Israel, Germany, launch €30 million plan to advance nanotechnology

Nanotechnology, a branch of science conducted at a tiny scale of 100 nanometers or less, already has a robust presence in the Israeli research community.

By
November 14, 2016 16:56
2 minute read.
nano bible

“Nano Bible,” the world’s smallest bible. (photo credit: TECHNION)

 
X

Dear Reader,
As you can imagine, more people are reading The Jerusalem Post than ever before. Nevertheless, traditional business models are no longer sustainable and high-quality publications, like ours, are being forced to look for new ways to keep going. Unlike many other news organizations, we have not put up a paywall. We want to keep our journalism open and accessible and be able to keep providing you with news and analyses from the frontlines of Israel, the Middle East and the Jewish World.

As one of our loyal readers, we ask you to be our partner.

For $5 a month you will receive access to the following:

  • A user experience almost completely free of ads
  • Access to our Premium Section
  • Content from the award-winning Jerusalem Report and our monthly magazine to learn Hebrew - Ivrit
  • A brand new ePaper featuring the daily newspaper as it appears in print in Israel

Help us grow and continue telling Israel’s story to the world.

Thank you,

Ronit Hasin-Hochman, CEO, Jerusalem Post Group
Yaakov Katz, Editor-in-Chief

UPGRADE YOUR JPOST EXPERIENCE FOR 5$ PER MONTH Show me later Don't show it again

Aiming to advance global breakthroughs in the nanotechnology sector, the Israel Innovation Authority is inviting relevant Israeli innovators to submit proposals to pursue collaborative research projects with German partners.

The Innovation Authority, together with the German Science Ministry, launched a three-year, €30 million plan on Sunday night to support such joint work in nanotechnology.

Be the first to know - Join our Facebook page.


Funded Israeli-German teams will include a company and a research center from each country, enabling the groups to conduct applied industrial research and development together, according to the authority.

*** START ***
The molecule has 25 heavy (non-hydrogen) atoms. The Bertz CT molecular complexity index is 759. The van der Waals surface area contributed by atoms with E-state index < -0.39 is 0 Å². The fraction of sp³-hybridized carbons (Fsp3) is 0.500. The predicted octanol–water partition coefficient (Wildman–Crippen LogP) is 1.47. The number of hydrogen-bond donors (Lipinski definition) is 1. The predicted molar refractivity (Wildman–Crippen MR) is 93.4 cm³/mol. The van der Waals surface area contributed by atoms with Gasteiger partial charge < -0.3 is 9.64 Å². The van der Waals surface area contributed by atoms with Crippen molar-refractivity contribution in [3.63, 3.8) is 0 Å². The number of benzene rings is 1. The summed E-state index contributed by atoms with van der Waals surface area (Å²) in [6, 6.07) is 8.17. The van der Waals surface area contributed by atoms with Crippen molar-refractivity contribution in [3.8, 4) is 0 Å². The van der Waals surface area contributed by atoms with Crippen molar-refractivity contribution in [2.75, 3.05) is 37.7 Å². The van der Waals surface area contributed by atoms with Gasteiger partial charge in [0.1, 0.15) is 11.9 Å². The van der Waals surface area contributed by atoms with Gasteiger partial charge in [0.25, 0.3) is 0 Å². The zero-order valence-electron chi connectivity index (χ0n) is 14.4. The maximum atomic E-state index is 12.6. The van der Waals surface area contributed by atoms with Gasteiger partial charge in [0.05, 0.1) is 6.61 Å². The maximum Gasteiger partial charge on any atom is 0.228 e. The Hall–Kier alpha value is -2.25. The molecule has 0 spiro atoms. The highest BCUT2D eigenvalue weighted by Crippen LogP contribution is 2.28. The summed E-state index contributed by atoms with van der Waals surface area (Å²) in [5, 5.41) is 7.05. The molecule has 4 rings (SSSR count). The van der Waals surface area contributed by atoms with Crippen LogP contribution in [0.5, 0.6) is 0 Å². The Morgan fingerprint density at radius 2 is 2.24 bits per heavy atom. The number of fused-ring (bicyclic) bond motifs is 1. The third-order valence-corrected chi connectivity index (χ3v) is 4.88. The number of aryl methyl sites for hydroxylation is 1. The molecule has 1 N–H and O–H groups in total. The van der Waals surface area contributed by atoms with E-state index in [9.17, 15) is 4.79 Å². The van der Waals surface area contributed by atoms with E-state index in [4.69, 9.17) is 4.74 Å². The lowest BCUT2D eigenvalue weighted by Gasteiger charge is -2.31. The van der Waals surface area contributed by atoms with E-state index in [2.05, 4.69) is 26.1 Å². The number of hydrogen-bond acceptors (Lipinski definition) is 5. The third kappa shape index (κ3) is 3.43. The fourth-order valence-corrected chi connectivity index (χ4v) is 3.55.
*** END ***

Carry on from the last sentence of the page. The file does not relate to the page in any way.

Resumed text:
“This can contribute to industries in both countries and deepen cooperation between Israeli and German companies and between Israeli nano institutes and their German counterparts,” said Ilan Peled, manager of the authority’s Technological Infrastructure Arena. “Nanotech is the industry of the future in global hi-tech, and Israel has set a goal of becoming a leader of this field while cooperating with leading European countries.”

Nanotechnology, a branch of science conducted at a tiny scale of 100 nanometers or less, already has a robust presence in the Israeli research community.

The Innovation Authority has supported the establishment of six academic research institutes focused on the sector’s development, and about 200 new start-ups involved with nanotechnology have been established over the past decade in Israel, the authority reported.

“Nanotechnology is already taking a significant part of all aspects of life – from the undergarments we wear, the food we eat to medical equipment and medications,” the authority said.



By nature, nanotechnology is a multidisciplinary field capable of improving existing technologies in a variety of sectors, such as energy, medicine, environment, commerce, electricity and textiles, the authority said.

Until now, product manufacturing has occurred according to the laws of physics, taking for granted properties such as iron’s strength or glass’s fragile nature. Yet nanotechnology can make glass five times stronger than iron and make iron six times lighter than it is today, the authority said.

Some examples of products generated using nanotechnology cited by the Innovation Authority included ceramic body armor, nano-based antibacterial fabrics, extra-strong glass used in some smartphones, Vulcan car batteries and packaging that extends the shelf life of certain foods.

“The field of nano deals on such small scales that the ‘old’ laws of physics no longer apply,” the authority said.

“This is going to be an enormous revolution and will enrich industries around the world by billions of dollars.”

Related Content

Workers strike outside of the Teva building in Jerusalem, December 2017
December 18, 2017
Workers make explosive threats as massive Teva layoff strikes continue

By MAX SCHINDLER